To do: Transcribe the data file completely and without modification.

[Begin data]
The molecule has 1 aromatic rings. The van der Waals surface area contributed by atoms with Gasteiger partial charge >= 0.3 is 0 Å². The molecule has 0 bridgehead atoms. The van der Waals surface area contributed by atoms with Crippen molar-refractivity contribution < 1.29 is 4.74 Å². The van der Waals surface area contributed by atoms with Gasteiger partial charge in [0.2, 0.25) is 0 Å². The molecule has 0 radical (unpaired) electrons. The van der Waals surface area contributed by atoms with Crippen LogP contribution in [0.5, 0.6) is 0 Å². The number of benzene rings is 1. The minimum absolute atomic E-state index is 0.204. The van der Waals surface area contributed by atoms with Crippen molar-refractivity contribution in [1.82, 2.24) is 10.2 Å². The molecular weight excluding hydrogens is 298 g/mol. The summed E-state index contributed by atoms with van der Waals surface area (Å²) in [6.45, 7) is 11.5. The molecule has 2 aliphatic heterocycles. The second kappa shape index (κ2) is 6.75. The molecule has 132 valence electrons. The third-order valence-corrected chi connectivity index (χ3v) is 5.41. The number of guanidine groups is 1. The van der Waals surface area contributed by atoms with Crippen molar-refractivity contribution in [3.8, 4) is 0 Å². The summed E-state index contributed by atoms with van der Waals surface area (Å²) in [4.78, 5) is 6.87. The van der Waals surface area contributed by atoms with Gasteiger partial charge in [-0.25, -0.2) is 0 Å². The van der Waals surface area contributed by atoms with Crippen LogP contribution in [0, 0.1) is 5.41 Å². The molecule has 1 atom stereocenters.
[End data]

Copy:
The molecule has 1 aromatic rings. The van der Waals surface area contributed by atoms with Gasteiger partial charge >= 0.3 is 0 Å². The molecule has 0 bridgehead atoms. The van der Waals surface area contributed by atoms with Crippen molar-refractivity contribution < 1.29 is 4.74 Å². The van der Waals surface area contributed by atoms with Gasteiger partial charge in [0.2, 0.25) is 0 Å². The molecule has 0 radical (unpaired) electrons. The van der Waals surface area contributed by atoms with Crippen LogP contribution in [0.5, 0.6) is 0 Å². The number of benzene rings is 1. The minimum absolute atomic E-state index is 0.204. The van der Waals surface area contributed by atoms with Crippen molar-refractivity contribution in [1.82, 2.24) is 10.2 Å². The molecular weight excluding hydrogens is 298 g/mol. The summed E-state index contributed by atoms with van der Waals surface area (Å²) in [6.45, 7) is 11.5. The molecule has 2 aliphatic heterocycles. The second kappa shape index (κ2) is 6.75. The molecule has 132 valence electrons. The third-order valence-corrected chi connectivity index (χ3v) is 5.41. The number of guanidine groups is 1. The van der Waals surface area contributed by atoms with Crippen molar-refractivity contribution in [3.8, 4) is 0 Å². The summed E-state index contributed by atoms with van der Waals surface area (Å²) in [4.78, 5) is 6.87. The van der Waals surface area contributed by atoms with Gasteiger partial charge in [-0.25, -0.2) is 0 Å². The van der Waals surface area contributed by atoms with Crippen LogP contribution in [0, 0.1) is 5.41 Å². The molecule has 1 atom stereocenters.